Haiti is a tiny island country in the Caribbean and the poorest in the Western hemisphere with 49 percent of its people living in absolute poverty.
Worldfocus special correspondent Benno Schmidt and producer Ara Ayer visited there recently and report that in their struggle to survive, Haitians are destroying the very elements of their environment that sustain them.
Months after the storms have passed, some Haitians are trying to dig their homes out of 10 to 15 feet of mud. The video Hurricane mudslides bury Haitian towns explores how long-gone storms continue to interfere with day-to-day life.
Below, bloggers discuss the environmental disaster in Haiti and what can be done.
A blogger at “Haiti Tales” describes her experience visiting Haiti for the first time:
We were “prepared” to be bombarded by locals when we arrived begging for money, but never was I ready to see the amount of people waiting - for our plane only (only two fly in each day). Surreal thing - as we landed in Port au Prince, you could see the devastation on the mountains from past and recent storms [...] I was dumfounded by the amount of people in the streets - very dirt[y], very condensed streets. There were fires started in the roads, stray (skinny) dogs everywhere eating from garbage and little kids walking around near dark by themselves. [...] The air wreaked of fire.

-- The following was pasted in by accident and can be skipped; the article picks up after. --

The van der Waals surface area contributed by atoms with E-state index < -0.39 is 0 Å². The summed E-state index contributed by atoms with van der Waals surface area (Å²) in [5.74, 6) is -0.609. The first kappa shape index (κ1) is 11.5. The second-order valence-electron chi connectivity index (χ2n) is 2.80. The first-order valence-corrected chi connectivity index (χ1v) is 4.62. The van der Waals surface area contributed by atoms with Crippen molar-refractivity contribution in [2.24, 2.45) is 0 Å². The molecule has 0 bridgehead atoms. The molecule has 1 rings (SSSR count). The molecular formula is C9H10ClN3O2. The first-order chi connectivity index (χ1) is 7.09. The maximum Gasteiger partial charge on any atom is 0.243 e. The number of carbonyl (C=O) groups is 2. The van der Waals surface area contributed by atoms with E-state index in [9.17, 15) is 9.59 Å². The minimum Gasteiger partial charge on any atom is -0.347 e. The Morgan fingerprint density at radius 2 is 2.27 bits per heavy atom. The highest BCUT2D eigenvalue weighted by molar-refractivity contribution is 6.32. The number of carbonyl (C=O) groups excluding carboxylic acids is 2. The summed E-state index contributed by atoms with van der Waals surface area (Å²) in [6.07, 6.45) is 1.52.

Very devastated place here — very poor — very sad. Lots of beauty though too, and I am hopeful that I will see more of all of it.
Blogger Daniel Schnitzer, the director of an organization working on environmental innovation projects, writes about possibilities for building Haiti’s future:
Back in August of 2008, during my first trip to Haiti, I was standing in front of the heaviest paperweight I had ever seen in my life. It was a perfectly new 170 kW diesel generator, connected to a non-functional streetlighting grid in a coastal town called Tiburon on the western tip of Haiti’s southern peninsula. My Haitian friends had told me that the local congressman invested tens of thousands of dollars and a great deal of effort into developing this project. But now that he had been re-elected, no one was sure whether this generator would ever give light to Tiburon. Electricite d’Haiti built the grid, but had since abandoned it.
This was just one of several personal encounters I had on that trip with symptoms of the governmental and market failure we read and hear about. [...]
In Les Anglais, InterIntel is building a clean energy retail store to stock appropriate energy technologies like solar lamps, solar home systems, and efficient charcoal stoves. Of course, merely having a brick and mortar store is insufficient to engender the transition to cleaner energy sources. This project is characterized by three other key features - cooperation, training and microfinance - to foster this type of change.
Another Web site, Konkou Biznis Ayiti, has launched a contest for entrepreneurs, hoping to bring biogas — a form of renewable biofuel — to Haiti.
For more Worldfocus coverage of Haiti, visit our extended coverage page: Haiti’s Poor.
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